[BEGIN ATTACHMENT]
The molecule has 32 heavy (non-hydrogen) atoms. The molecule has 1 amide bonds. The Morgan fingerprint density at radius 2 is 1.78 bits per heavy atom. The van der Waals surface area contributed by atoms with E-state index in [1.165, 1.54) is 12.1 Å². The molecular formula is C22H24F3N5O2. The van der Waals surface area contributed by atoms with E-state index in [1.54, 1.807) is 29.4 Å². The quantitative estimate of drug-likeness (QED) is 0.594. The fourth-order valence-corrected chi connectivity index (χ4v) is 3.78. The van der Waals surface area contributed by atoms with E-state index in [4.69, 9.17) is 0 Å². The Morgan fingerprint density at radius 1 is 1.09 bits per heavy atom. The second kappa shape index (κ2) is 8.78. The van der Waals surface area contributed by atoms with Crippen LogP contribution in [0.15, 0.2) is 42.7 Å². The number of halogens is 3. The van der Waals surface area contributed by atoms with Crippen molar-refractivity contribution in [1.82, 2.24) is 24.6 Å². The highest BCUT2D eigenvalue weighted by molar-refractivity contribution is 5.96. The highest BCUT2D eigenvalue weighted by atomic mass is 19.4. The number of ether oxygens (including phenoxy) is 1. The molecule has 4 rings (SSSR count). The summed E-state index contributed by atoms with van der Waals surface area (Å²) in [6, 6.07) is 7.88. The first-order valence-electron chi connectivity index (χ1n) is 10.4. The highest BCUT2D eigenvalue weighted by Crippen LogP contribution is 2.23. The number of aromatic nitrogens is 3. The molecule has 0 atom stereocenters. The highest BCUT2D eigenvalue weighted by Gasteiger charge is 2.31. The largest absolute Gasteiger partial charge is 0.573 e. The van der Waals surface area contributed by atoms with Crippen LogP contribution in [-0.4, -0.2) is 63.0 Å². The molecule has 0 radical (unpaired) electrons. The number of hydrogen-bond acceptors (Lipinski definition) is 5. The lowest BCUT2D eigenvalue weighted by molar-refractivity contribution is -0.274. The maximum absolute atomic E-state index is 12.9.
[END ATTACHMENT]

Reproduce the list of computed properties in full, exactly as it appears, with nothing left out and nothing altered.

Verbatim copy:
The molecule has 32 heavy (non-hydrogen) atoms. The molecule has 1 amide bonds. The Morgan fingerprint density at radius 2 is 1.78 bits per heavy atom. The van der Waals surface area contributed by atoms with E-state index in [1.165, 1.54) is 12.1 Å². The molecular formula is C22H24F3N5O2. The van der Waals surface area contributed by atoms with E-state index in [1.54, 1.807) is 29.4 Å². The quantitative estimate of drug-likeness (QED) is 0.594. The fourth-order valence-corrected chi connectivity index (χ4v) is 3.78. The van der Waals surface area contributed by atoms with E-state index in [4.69, 9.17) is 0 Å². The Morgan fingerprint density at radius 1 is 1.09 bits per heavy atom. The second kappa shape index (κ2) is 8.78. The van der Waals surface area contributed by atoms with Crippen LogP contribution in [0.15, 0.2) is 42.7 Å². The number of halogens is 3. The van der Waals surface area contributed by atoms with Crippen molar-refractivity contribution in [1.82, 2.24) is 24.6 Å². The highest BCUT2D eigenvalue weighted by molar-refractivity contribution is 5.96. The highest BCUT2D eigenvalue weighted by atomic mass is 19.4. The number of ether oxygens (including phenoxy) is 1. The molecule has 4 rings (SSSR count). The summed E-state index contributed by atoms with van der Waals surface area (Å²) in [6, 6.07) is 7.88. The first-order valence-electron chi connectivity index (χ1n) is 10.4. The highest BCUT2D eigenvalue weighted by Crippen LogP contribution is 2.23. The number of aromatic nitrogens is 3. The molecule has 0 atom stereocenters. The highest BCUT2D eigenvalue weighted by Gasteiger charge is 2.31. The largest absolute Gasteiger partial charge is 0.573 e. The van der Waals surface area contributed by atoms with Crippen LogP contribution in [-0.4, -0.2) is 63.0 Å². The molecule has 0 radical (unpaired) electrons. The number of hydrogen-bond acceptors (Lipinski definition) is 5. The lowest BCUT2D eigenvalue weighted by molar-refractivity contribution is -0.274. The maximum absolute atomic E-state index is 12.9.